21. Sophie, Sophie, Sophie, we are not allowed to do things for profit in the Era of Pseudo Altruism. I thought you knew that, for heaven’s sake. Columbus cannot be counted as a meaningful figure in history because he, you know, did something no one else had done, for the simple slip up that he didn’t launch for parts unknown without first declaring his intentions were to expand the outreach programs of Spain to establish aid and assistance to the great unknown populations of the world.

    Anon, yes, damn those Italians.

  22. denisO14/10/14

    We should no longer resist their brilliant logic and saintly intentions to better America, and we should agree to consider changing the Country to emulate the one they think is the best. They will certainly have examples that have teachers' unions, extremely generous social benefits that preclude the need to work, a strong police force (state), freedom from religion and beheading, open borders so those social benefits can be shared by the World, and what else? Are the other rights guaranteed by the Constitution necessary? Share the wealth? Which Country does that? Ask them what they really want and wait for the answer.
    They can't answer, and they won't, but we want to know what will make them happy and we're waiting for them to tell us.

  23. Anonymous14/10/14

    Anonymous wrote: "How come the anti-Semites haven't picked up on the fact that Columbus was probably a Jew (a Marrano), his voyage was not financed by Queen Isabella but similar Marranos and what he was really seeking was a safe haven for Jews far away from the atrocities in Europe."

    Perhaps you read this in Elie Wiesel's "Sails of Hope" or some similar source. I have also read that Columbus was actually a Catalan who hid his nationality because King Ferdinand's father had been particularly ruthless in putting down a Catalan bid for independence. There is, however, no evidence that he was anything other than what he said he was: The intelligent, adventurous son of a Genoese wool-weaver. Is there any reason to believe anything else, given the documentary evidence in both Italy and Spain?


  24. Anonymous14/10/14

    This article's latter portion tries to trace the etiology of that notion--the Jewish identity of Columbus.
    Columbus & the Jews 11.01.92 - 12:00 AM | by Jonathan D. Sarna

  25. Anonymous14/10/14

    La Raza the tan klan, spreading more of their hatred about. Columbus coming to the Americas brought Christianity to a people who were totally in bondage to Satan doing human sacrifices.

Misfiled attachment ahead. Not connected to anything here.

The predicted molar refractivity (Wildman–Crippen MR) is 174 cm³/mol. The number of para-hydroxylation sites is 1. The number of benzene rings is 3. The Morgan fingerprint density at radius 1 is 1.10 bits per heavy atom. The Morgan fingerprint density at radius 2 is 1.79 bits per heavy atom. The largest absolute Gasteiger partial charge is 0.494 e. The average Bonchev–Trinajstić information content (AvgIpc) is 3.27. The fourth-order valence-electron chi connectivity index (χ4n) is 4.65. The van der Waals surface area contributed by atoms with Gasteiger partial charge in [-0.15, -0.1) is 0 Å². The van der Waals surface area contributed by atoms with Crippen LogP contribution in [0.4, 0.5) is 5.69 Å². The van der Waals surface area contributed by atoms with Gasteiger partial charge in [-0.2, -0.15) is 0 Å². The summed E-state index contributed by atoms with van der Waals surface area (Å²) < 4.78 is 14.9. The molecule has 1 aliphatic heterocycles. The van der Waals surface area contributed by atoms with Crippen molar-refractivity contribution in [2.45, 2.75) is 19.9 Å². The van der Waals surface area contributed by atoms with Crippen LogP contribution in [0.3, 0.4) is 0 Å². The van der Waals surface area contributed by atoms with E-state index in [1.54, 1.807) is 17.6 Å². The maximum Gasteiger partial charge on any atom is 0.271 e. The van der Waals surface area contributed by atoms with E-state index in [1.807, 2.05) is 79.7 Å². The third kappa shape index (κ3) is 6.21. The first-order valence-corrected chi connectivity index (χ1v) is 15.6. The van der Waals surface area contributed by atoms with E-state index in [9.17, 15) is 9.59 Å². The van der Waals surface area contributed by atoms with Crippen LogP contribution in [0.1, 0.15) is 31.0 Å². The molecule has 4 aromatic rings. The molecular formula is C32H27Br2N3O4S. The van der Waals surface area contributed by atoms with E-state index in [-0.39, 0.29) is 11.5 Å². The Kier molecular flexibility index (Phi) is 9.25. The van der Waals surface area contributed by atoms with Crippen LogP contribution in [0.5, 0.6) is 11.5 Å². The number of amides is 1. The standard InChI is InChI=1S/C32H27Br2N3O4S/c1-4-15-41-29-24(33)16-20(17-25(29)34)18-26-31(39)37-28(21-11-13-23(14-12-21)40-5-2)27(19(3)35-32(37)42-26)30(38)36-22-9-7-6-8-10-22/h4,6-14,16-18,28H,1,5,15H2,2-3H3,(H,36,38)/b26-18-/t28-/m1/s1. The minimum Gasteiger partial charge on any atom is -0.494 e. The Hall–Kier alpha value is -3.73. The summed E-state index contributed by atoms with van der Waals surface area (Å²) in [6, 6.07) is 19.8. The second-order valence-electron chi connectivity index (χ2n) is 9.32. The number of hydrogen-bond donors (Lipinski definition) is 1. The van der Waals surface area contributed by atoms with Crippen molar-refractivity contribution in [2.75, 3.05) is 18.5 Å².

26. Anonymous15/10/14

    According to an article by Rachel Delle Benaim in the Jewish Daily Forward Columbus, actual name Cristobol Colon didn't speak Italian and his last will and testament was in Spanish.

  27. Anonymous15/10/14

    What should be done then? Go back as far as possible and "redistribute" people to the places in which their ancestry can be traced? Re-create the entire world based upon the non-white grievances against the white man?


  28. Anonymous15/10/14

    Meema, How could I have been so selfish ? Thinking money and power motivate people to even unintentionally do good things at times ?
    Yes, I'm sure Columbus was an early missionary to the 'underserved' Caribe Indians..Somehow he just knew they were out there..
    Seriously, we cannot underestimate the importance of trade routes to those early explorers, overland routes being fraught with danger and deprivation, still, those early ships were not exactly cruise ships were they? Of course, they did include meals,sort of, at least until the food ran out, but no shows or midnight buffets. Rats and disease, however, were welcome..And we think space travel is scary..

  29. Anonymous16/10/14

    For further research see: The Light & The Glory by Peter Marshall/David Manuel, in which Columus' diary was translated from the Portuguese to English, in which he stated his reasons for his voyages (hint: NOT gold, etc.)

  30. Columbus never discovered anything he set out to. He did not name America, one cannot find an already inhabited land. You mean he discovered it for Europeans. Come correct or get out. It's about time that BS was axed.


Post a Comment

You May Also Like